Vol.3 No.4(2011), Article ID:9152,10 pages DOI:10.4236/ib.2011.34042

Network Economies for the Internet-Application Models

Hans Gottinger


STRATEC, Munich, Germany.

Email: info@stratec-con.com

Received August 9th, 2011; revised September 16th, 2011; accepted October 9th, 2011.

Keywords: Internet Economics, Distributed Systems, Mechanism Design, Optimization, Network Economy


We propose a decentralized model of network and server economies, where we show efficient QoS (Quality of Service) provisioning and Pareto allocation of resources (network and server resources) among agents and suppliers, which are either network routers or servers (content providers). Specifically, it is shown 1) how prices for resources are set at the suppliers based on the QoS demands from the agents and 2) how dynamic routing algorithms and admission control mechanisms based on QoS preferences emerge from the user classes for the network economy.

1. Introduction

On the basis of the conceptual framework of network economics, Gottinger [1], we will motivate and solve two problems of allocating resources and providing services (QoS) to several classes of users in view of network links and the collection of servers. In the first case we address the informational links in its supply/demand infrastructure, in the second case we focus on the transaction based aspect of the internet, recently identified with e-commerce on the business-to-consumer as well as businessto-business dimension. For both we start with some stylized examples that reflect the present internet structure.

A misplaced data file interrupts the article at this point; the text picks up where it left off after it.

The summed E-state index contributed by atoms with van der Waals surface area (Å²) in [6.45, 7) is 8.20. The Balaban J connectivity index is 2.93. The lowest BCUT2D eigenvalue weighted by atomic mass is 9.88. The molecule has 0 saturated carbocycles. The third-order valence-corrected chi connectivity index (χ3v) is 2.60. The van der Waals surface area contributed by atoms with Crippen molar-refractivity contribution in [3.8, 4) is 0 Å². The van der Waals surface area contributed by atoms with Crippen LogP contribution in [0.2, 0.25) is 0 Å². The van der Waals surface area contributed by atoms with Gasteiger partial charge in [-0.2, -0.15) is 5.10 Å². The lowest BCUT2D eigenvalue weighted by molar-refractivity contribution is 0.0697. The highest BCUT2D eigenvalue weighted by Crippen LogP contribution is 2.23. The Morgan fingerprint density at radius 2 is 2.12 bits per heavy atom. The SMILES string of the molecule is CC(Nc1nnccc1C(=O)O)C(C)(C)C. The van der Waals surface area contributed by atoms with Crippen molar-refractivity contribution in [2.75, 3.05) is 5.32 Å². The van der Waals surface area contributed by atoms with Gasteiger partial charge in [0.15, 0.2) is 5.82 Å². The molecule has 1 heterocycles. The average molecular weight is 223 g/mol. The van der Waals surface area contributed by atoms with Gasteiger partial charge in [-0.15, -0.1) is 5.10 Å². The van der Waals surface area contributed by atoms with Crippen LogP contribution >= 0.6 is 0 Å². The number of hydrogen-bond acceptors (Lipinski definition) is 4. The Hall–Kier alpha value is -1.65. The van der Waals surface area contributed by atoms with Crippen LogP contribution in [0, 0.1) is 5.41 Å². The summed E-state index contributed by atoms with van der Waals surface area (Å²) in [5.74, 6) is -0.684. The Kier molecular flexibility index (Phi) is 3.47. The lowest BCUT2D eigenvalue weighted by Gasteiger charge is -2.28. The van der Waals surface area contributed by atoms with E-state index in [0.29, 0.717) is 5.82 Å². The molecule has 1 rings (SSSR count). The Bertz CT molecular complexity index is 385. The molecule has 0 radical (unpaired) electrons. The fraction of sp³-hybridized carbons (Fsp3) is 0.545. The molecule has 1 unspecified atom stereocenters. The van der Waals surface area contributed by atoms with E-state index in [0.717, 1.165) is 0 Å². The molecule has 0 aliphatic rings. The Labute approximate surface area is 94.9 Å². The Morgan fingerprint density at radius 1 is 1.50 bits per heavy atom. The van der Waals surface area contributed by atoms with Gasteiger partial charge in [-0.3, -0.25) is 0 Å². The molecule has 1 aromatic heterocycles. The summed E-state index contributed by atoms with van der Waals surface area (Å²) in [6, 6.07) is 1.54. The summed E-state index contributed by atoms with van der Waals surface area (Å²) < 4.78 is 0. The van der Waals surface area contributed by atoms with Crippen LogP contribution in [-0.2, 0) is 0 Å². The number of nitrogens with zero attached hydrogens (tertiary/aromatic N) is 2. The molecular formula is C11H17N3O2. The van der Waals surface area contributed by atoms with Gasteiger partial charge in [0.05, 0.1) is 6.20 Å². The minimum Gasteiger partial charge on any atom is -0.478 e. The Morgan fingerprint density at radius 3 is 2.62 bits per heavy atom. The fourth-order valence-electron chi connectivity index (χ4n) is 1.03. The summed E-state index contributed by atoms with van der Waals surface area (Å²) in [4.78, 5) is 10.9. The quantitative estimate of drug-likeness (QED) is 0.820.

We first consider a network economy, of many parallel routes or links, where several agents (representing user classes) compete for resources from several suppliers, where each supplier represents a route (or a path) between source and destination. Agents buy resources from suppliers based on the QoS of the class they represent. Suppliers price resources, independently, based on demand from the agents. The suppliers connect consumers to information providers who are at the destination, the flow of information is from information providers to consumers. We formulate and solve problems of resource allocation and pricing in such an environment. We then consider a server economy in a distributed system. Again we use a similar model of interaction between agents and suppliers (servers). The servers sell computational resources such as processing rate and memory to the agents for a price. The prices of resources are set independently by each server based on QoS demands from the agents. Agents represent user classes such as transactions in database servers or sessions for Web servers that have QoS requirements such as response time. Resource allocation in networks relate to computational models of networks, as developed in the works of Radner [2], Mount and Reiter [3], Mount and Reiter [4, Chap.4], van Zandt [5], see also Gottinger [1, Chap.9]. Here they emanate from certain types of queuing systems, Kleinrock [6], Wolff [7], on generalized networks.